Robert Frank, an 84-year-old American photographer and filmmaker originally from Zurich, is famed for his interpretive and culturally significant images in The Americans - a book that turned 50 this year.
Frank was thrown into an Arkansas prison while photographing The Americans and deemed a possible “communist affiliate” or infiltrator. It was not the only time that he would be labelled as hostile or talentless. The Americans, now celebrated as one of the most influential works of 20th century American photography, was initially criticised as a sloppy and meaningless assault on American culture. First editions are very collectible.
Originally printed in Paris in 1958 after failing to secure a U.S. publisher, The Americans is now revered for its icon-laden and expressively ambiguous photographs which still provoke differing interpretation. Gleaned from 28,000 photographs shot over two years, Frank juxtaposes the optimism of the 1950s with America’s class and race dilemmas. Claiming to capture “what one naturalized American finds to see in the United States that signifies the kind of civilization born here and spreading elsewhere,” Frank’s work is loaded with cultural symbols and his low lighting and unusual cropping diverges from the traditional techniques of the 1950s.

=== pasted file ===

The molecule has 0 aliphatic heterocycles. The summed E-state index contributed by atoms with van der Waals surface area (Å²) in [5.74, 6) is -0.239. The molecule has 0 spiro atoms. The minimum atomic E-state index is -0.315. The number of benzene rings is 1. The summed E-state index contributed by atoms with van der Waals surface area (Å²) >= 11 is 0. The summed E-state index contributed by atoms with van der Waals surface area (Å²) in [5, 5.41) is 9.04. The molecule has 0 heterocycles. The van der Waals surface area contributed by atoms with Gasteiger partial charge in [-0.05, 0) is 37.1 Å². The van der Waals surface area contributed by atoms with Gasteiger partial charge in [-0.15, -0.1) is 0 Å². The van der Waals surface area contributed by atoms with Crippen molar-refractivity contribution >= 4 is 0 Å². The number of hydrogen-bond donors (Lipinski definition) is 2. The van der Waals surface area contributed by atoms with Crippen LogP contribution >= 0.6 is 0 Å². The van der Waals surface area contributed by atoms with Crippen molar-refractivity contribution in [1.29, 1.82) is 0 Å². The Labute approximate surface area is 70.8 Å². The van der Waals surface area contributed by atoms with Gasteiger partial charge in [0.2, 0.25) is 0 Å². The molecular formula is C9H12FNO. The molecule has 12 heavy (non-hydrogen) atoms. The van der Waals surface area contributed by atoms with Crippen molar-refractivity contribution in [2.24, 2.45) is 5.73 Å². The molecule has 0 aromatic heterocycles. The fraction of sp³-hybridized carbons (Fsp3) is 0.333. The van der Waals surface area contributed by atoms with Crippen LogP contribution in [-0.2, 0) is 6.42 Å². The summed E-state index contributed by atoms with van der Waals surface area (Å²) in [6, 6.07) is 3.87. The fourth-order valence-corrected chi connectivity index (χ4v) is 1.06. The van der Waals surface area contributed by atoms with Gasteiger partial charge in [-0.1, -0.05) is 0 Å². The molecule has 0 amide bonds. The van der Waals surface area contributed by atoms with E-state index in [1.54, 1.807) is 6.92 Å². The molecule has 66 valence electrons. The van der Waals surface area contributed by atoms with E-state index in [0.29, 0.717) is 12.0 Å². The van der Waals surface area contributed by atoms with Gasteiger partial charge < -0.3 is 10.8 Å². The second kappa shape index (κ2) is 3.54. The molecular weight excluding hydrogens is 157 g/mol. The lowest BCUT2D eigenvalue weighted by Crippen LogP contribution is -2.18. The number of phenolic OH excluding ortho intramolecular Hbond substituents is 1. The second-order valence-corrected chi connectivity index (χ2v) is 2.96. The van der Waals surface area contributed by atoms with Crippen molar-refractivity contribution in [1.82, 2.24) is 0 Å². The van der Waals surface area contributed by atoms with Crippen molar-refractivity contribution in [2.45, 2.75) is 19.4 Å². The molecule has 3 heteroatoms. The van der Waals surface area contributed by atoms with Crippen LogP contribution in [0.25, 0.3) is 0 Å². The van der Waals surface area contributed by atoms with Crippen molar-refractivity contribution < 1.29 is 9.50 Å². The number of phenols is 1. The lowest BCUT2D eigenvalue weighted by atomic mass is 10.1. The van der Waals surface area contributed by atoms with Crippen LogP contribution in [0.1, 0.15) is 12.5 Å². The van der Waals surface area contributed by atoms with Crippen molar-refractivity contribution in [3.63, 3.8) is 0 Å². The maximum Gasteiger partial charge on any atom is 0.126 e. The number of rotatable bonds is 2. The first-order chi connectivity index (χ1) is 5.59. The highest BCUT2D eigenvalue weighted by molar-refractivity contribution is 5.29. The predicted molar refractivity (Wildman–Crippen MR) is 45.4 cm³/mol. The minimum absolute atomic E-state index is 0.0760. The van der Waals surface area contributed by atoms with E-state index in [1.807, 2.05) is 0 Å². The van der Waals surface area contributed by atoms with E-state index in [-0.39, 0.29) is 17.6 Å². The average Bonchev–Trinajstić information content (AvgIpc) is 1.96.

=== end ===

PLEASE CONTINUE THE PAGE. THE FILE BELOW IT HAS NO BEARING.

In honor of the book’s 50th anniversary, a commemorative new edition was released this year, and exhibitions of the photos will be held in New York, San Francisco and Washington DC in 2009. The new edition features revised cropping, which often illuminates previously unseen aspects of the photos.
Frank cites photographer Walker Evans as one of his major influences and had a notable friendship with beat poet Allen Ginsberg. The introduction for The Americans, written by Jack Kerouac, considerably drove sales as its popularity grew in during the Beat movement.